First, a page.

And then there's the story of Joseph and Potiphar's wife. What if you were being falsely accused of rape? It happens to the biblical character Joseph. The unnamed wife of Potiphar tries to seduce him, but when that fails, she becomes furious and accuses him of having raped her. As evidence of her ordeal she produces a piece of cloth from the garments of Joseph. The unhappy soul is subsequently arrested, put in jail for ten years before being eventually acquitted. Potiphar's Wife by the Italian artist Tintoretto brings the narrative beautifully to life. (image).
In Biblical tradition, Mary Magdalene is equated to a "penitent sinner". What exactly is her sin? Nobody knows for sure. Sinner here must be read as "fallen woman" or "woman of loose morals', which in turn is a euphemism for a whore, if one skips the word prostitute. In that capacity, she is often depicted in legend and art, unrightfully so, because her infamy is based on an erroneous interpretation by the 6th-century Pope Gregory I.
Mary Magdalene is not only a sinner, but also penitent. At the end of her life she sees the light and wants to atone for her sins. In that pleading, penitent way she is depicted from the Renaissance onwards in innumerable sculptures and paintings, such as two paintings by Titian. My preference goes to the version in the Pitti Palace in Florence (image), with a particularly striking, plump Magdalene whose swooning eyes ecstatically turn to the heavens. Despite of her Venus pudica-pose we are allowed ample view on her rather small breasts and hair so long that while covering her whole body must still reach down to her feet. The same hair with which she dried Our Lord feet after having anointed them.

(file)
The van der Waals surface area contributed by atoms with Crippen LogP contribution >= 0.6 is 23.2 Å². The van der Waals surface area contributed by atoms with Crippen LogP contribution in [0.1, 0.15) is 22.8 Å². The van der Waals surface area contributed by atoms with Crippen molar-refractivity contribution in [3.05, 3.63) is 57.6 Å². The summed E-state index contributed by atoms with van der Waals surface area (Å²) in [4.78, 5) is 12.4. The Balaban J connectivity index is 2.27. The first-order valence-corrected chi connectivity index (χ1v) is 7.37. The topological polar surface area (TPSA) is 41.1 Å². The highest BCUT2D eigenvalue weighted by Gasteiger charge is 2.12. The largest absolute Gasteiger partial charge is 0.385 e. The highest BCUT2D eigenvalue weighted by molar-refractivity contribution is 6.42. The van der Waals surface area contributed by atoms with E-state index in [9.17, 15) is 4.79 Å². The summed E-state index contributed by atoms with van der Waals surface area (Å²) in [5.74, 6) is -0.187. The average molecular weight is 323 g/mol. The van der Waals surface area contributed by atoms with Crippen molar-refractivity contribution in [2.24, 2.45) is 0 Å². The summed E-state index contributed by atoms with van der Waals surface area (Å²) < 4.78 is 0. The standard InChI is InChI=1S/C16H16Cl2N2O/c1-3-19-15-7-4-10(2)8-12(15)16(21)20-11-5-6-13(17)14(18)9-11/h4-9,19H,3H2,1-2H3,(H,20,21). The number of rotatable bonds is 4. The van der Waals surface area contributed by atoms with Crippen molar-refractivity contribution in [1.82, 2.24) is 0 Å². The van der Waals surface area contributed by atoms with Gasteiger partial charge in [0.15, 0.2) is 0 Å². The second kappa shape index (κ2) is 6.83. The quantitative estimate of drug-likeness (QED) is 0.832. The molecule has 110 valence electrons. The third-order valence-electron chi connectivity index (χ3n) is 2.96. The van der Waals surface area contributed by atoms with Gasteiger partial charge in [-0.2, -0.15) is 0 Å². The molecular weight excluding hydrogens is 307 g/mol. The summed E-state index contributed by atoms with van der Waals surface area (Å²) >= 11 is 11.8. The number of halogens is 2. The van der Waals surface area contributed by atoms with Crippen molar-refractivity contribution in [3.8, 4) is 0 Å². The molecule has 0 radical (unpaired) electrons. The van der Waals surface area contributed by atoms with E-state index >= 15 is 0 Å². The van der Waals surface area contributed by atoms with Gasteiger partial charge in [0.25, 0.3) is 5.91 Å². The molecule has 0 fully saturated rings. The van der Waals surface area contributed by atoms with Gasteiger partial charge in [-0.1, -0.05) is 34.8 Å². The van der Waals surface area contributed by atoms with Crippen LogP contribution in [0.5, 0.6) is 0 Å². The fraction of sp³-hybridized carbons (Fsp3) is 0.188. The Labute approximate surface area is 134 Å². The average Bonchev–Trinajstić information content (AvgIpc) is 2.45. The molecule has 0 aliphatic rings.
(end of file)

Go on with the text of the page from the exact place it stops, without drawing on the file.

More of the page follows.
But the most beautiful Magdalene is a sculpture from a later age, from the hand of Antonio Canova (1757-1822) (image). It shows a kneeling Magdalen, her buttocks on her feet, her arms outstretched, the palms of her hands resting on her knees. Her head is bent forward, humble and docile. But also: the right upper half of her flimsy dress is pushed down, partly baring one breast. The skull at her side is a reference to the vanitas motive. To this day Magdelena is the patron saint of prostitutes and the prototype of the hooker with a heart of gold.
The depiction of Adam and Eve also witnesses an evolution. Whereas in the Middle Ages the expulsion from the Garden of Eden is depicted as a narrative sequence of images, in the Renaissance the shame scene only is depicted: frivolous and morbid at the same time in this print by Jost Amman (1539-1591) (image).